Nellie’s Garden | Mitcham Railway Station | Review

Nellie’s Garden, Mitcham Railway Station – Review July 2019

There’s nothing better than stumbling across hidden gems locally. And Nellie’s Garden, alongside the Mitcham Railway Station, is exactly one of those kinds of places…

Whether you’re in the area to catch a train or cycling with the kids to the nearby Barrens Reserve playground, it’s worth dropping into this delightful spot along the way. I mean, how many railway stations come with their own garden, seriously?

Wandering into the space feels like a glimpse back in time, no DeLorean time-machine required!

The garden is named after Nellie Iris Ellis (born 1920), who established the green haven with her hubby, Bob, a former stationmaster, during the 1960s. The leafy nook is situated on the station’s eastern side and features various big old trees, camellias, shrubs and native species, plus heritage buildings including an old outhouse, or dunny!

Nellie passed away in 1983 and her ashes were buried here. To this day, the landscaped garden is well-maintained by volunteers supported by the City of Mitcham, and thanks to its green ‘screening’ it’s a surprising oasis of calm despite facing Lower Mitcham’s busy Belair Road. My two lads enjoyed playing hide-and-seek here and discovering the different zones. Returning each season would no doubt offer changing colours.

Meanwhile, the adjacent Mitcham Railway Station itself is also worth a look. Opened in 1883, it had a dusting of star power this March when Harry Potter’s Daniel Radcliffe shot scenes here for his new film, Escape from Pretoria. (Hello, Hogwarts Express!)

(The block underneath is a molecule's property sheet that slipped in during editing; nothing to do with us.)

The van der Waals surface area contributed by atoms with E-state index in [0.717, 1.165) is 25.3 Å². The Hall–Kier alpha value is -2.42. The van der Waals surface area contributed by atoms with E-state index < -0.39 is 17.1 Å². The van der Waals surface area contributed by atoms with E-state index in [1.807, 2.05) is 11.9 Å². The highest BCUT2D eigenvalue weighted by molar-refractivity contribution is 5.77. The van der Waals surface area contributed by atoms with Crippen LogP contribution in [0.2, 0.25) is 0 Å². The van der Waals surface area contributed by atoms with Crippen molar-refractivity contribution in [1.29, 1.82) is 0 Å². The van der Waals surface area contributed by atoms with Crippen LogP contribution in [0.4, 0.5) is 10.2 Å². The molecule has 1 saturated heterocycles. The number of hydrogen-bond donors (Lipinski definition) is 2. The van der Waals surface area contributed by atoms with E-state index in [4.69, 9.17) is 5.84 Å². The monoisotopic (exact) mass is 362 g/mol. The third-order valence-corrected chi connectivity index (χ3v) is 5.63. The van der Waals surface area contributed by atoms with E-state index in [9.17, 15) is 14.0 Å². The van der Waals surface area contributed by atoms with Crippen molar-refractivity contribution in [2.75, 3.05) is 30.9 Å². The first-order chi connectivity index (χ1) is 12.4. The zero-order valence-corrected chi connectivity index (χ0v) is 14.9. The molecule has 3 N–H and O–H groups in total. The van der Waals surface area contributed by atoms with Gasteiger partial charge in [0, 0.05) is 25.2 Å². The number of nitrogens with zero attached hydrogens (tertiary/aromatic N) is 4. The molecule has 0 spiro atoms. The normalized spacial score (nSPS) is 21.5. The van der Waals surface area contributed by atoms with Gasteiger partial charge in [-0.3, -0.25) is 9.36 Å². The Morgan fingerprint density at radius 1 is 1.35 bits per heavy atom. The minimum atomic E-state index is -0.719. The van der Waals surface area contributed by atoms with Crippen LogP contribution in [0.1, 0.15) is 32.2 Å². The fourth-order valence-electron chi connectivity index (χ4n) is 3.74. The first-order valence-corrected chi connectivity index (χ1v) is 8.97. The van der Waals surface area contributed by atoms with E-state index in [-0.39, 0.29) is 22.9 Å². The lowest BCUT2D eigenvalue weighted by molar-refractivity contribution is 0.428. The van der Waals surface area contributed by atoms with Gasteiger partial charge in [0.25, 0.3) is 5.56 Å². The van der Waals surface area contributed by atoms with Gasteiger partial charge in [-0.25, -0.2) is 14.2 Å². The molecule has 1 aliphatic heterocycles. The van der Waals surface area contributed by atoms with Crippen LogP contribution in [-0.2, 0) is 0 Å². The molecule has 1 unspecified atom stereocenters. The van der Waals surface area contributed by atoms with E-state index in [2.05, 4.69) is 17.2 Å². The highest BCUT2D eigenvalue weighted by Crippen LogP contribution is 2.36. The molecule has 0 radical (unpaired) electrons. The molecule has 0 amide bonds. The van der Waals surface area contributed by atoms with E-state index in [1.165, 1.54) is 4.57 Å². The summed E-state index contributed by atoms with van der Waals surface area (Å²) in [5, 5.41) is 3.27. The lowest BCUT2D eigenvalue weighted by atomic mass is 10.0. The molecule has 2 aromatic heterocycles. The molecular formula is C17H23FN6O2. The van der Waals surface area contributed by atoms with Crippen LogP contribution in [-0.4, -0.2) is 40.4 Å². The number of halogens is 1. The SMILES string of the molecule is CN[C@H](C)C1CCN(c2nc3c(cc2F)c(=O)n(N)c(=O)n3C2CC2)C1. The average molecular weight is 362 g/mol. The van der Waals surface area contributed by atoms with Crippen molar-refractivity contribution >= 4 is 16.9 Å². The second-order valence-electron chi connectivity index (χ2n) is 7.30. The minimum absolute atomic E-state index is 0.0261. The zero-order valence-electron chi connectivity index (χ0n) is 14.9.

New posters at the station also showcase its history, including revealing that it was once a pick-up and drop-off point for troops at the Mitcham Military Camp during World War One.

Keen for more history and greenery? Just down the road is the scented Hawthorn Sensory Garden, which was developed in the eighties. Situated behind the new-look Mitcham Library and creek, it features raised garden beds and wide paths so visitors can enjoy its aromas, flowers and foliage with ease. Green bliss!

Review by Carla Caruso


For more information and all enquiries please visit the City of Mitcham website.

What:   Nellie’s Garden

When:   Anytime

Where:  Mitcham Railway Station  |  Belair Road, Lower Mitcham (opposite the Council Civic Centre)

Who:  Everyone – nature lovers, history buffs and keen explorers

At Play & Go Adelaide we make every effort to provide accurate information to the best of our knowledge at the time of publication. We recommend confirming times, dates and details directly before making any plans as details may be subject to change.

Image Source: Play & Go Adelaide 2019

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One Response to “Nellie’s Garden | Mitcham Railway Station | Review”

  1. March 12, 2020 at 2:33 am #

    Nellie Iris Ellis and her “husband”, Bob (Robert Edwin Ellis) were my parents-in-law.

    The garden was built because Nellie was quite unwell when they moved into the station in 1956. Bob dug over the small garden in the backyard of the station house for Nell to potter around in. It was soon full of plants, so Bob then extended the garden outside the fences, and just like Topsy, it grew!

    Eventually they had planted trees along both sides of the railway line from Grange Road to Wattlebury Road. There were several areas with different coloured rose bushes. An area at the eastern end of the garden was all scented plants – we had many visits from blind people who loved the different perfumes. There was also a large area of fuschias and later again, a large area of camelias.

    The watering system was built by Bob and that, and most of the plants were paid for by Bob and Nell, out of their own pockets. It was truly a family activity, as it was on a rare occasion that we could all sit down to a meal without someone going out to move hoses.

    The ashes of both Nell and Bob have been laid to rest there (along with our dog) and their son Malcolm Robert Ellis and I were married in the garden, close to the rock and plaque.

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